The story of the Rockin’ Rebels is one of rock & roll’s longest-running mysteries with a pedigree that would do a private detective proud. Their story began when Buffalo, NY disc jockey Tom Shannon and his partner Phil Todaro wrote a theme song, “Wild Weekend,” for Shannon’s radio show.
The Rebels asked Shannon if they could play an instrumental version of his theme song. Shannon hadn’t thought of the tune as an instrumental, but after hearing the group’s version of it, he quickly booked them into a studio.
It was at this point that Dick Clark told Tom Shannon it was unwise to continue calling the group by the same name as Duane Eddy’s nationally known backing group, and on their next two Marlee releases, the group became known as the Buffalo Rebels.
By 1962, the original group had broken up and Shannon was in the army, stationed at Fort Dixon in New Jersey. During this time, another DJ (Syracuse, NY’s Jimmy O’Brien) had started using the three-year-old record as the theme song for his show. This caught the ear of Swan Records president Bernie Binnick, who tracked down Shannon and struck a lease deal for the master. This time, the single hit the national charts, rising to the number eight spot on the national charts in early 1963.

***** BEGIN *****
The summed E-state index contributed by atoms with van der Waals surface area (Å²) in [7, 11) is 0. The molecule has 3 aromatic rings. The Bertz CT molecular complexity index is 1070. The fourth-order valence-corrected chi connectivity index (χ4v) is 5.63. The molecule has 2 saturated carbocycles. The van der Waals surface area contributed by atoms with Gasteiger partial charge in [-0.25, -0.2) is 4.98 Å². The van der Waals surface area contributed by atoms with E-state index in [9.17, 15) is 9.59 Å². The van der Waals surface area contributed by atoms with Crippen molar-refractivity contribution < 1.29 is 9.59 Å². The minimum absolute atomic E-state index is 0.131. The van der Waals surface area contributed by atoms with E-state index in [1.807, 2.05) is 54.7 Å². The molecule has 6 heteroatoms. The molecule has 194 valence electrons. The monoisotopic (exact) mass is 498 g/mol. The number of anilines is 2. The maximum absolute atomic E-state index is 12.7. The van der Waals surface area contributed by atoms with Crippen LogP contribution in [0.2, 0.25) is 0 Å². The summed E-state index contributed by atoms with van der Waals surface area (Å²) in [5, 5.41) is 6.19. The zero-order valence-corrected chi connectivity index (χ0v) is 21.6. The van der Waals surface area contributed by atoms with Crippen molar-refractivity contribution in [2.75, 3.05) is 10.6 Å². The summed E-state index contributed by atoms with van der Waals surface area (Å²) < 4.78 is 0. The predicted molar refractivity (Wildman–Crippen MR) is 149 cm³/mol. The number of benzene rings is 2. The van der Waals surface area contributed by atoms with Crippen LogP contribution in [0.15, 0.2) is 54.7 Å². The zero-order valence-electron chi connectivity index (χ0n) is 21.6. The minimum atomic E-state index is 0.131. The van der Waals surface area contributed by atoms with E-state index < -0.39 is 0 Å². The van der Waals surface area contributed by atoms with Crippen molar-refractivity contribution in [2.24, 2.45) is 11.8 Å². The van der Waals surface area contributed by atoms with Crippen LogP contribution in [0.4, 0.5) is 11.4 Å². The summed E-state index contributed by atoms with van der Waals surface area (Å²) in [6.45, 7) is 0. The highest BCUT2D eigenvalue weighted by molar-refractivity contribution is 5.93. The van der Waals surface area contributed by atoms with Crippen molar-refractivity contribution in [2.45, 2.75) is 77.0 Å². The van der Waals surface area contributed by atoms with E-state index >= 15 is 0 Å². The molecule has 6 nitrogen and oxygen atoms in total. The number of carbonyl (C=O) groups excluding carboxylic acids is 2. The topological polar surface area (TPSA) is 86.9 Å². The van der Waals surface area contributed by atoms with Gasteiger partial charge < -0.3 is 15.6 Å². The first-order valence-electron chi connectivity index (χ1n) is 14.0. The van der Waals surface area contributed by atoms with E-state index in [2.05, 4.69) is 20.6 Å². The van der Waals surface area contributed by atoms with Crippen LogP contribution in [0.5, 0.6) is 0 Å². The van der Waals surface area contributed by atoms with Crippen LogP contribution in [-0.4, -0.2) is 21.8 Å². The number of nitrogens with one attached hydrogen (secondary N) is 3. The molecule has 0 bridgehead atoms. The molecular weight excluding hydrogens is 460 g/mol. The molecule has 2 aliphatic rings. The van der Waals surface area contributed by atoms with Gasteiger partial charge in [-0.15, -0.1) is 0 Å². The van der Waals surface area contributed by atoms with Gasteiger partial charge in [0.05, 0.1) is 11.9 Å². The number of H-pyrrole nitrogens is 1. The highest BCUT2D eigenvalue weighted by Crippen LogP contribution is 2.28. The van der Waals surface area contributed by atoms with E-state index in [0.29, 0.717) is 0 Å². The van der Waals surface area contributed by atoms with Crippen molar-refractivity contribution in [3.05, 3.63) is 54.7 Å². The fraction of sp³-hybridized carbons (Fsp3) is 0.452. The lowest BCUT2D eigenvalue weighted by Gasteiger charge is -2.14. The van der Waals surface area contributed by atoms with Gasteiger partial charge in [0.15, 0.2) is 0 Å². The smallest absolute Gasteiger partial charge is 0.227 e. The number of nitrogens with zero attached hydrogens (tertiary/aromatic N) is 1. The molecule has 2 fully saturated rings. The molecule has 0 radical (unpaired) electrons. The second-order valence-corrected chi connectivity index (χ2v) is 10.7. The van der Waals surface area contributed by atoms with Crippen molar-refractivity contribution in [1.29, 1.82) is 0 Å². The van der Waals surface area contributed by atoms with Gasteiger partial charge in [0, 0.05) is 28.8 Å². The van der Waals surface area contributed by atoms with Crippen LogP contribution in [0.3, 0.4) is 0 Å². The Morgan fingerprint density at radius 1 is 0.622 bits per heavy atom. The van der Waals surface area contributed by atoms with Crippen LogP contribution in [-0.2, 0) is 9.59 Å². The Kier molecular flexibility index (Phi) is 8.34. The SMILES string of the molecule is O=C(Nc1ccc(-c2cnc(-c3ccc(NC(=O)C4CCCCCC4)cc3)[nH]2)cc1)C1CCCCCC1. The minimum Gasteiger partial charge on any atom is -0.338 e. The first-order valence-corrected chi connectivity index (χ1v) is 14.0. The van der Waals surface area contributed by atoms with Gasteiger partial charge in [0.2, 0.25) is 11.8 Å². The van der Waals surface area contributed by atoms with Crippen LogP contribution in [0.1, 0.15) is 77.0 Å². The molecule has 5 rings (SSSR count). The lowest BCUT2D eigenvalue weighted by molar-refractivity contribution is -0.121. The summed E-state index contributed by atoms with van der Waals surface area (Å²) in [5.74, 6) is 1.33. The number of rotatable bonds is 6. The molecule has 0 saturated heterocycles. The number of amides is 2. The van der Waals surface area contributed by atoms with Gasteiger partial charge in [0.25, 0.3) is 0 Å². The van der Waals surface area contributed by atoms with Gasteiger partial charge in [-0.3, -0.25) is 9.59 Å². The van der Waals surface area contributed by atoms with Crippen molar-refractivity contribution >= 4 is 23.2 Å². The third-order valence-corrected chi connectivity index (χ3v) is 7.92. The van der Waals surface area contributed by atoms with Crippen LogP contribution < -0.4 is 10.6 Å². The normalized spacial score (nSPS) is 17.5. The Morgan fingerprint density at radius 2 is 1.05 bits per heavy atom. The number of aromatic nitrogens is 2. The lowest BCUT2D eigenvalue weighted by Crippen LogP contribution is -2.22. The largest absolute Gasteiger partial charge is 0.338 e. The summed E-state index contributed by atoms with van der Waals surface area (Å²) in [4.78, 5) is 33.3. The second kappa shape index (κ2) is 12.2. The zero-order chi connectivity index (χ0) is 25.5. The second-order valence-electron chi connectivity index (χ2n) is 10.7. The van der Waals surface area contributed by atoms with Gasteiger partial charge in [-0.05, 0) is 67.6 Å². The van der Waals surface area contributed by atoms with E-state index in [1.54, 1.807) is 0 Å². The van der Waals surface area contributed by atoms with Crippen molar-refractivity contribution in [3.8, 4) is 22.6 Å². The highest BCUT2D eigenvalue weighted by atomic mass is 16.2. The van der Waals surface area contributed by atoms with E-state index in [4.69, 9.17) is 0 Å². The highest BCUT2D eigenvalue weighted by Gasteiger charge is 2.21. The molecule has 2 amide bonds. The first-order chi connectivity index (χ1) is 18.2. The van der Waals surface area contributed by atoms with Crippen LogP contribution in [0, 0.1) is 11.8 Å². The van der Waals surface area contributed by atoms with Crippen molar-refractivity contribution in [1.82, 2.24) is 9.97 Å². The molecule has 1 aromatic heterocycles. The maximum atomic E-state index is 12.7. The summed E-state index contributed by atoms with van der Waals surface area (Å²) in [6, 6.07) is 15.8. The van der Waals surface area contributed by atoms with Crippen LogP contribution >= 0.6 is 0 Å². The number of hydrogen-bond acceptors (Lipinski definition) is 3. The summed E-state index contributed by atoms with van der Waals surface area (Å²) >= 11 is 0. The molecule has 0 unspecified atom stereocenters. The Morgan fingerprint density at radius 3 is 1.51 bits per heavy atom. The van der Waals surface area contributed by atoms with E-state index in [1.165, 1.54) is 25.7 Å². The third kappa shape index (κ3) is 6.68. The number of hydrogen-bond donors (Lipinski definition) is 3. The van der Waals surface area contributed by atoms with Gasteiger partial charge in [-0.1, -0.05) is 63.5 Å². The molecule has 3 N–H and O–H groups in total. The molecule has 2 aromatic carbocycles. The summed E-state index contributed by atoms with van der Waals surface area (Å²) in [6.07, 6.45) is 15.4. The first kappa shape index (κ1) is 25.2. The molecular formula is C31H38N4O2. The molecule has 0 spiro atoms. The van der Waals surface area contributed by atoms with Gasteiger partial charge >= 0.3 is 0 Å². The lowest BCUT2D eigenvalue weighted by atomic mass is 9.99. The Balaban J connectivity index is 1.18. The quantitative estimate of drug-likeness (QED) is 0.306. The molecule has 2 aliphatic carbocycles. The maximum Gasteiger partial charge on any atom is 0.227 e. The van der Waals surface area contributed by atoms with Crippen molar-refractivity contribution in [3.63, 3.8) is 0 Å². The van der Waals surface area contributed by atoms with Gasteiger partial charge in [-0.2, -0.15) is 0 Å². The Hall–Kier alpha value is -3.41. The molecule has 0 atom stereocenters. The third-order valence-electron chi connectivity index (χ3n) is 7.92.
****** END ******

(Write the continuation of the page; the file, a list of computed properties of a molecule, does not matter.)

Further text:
But the story gets more interesting from here, as Todaro and Shannon found themselves with a hit record but no band to record the follow-up. Fortunately, the same time they had been cutting the (Buffalo) Rebels, they also released a 45 on their Shan-Todd label by a Canadian group called Big John Little & the Rockers.
Renamed the Hot Toddys, their “Rockin’ Crickets” was originally released in March of 1959 and actually made the national charts, peaking out at number 57. It had a sound close enough to the Rebels to make it worthy of resuscitation as the follow-up to “Wild Weekend,” while the vocal flipside (“Shakin’ and Stompin'”) was deemed out-dated and unusable.
So another local group, the Jesters, was pressed into service to contribute the flip, “Hully Gully Rock,” and the subsequent album.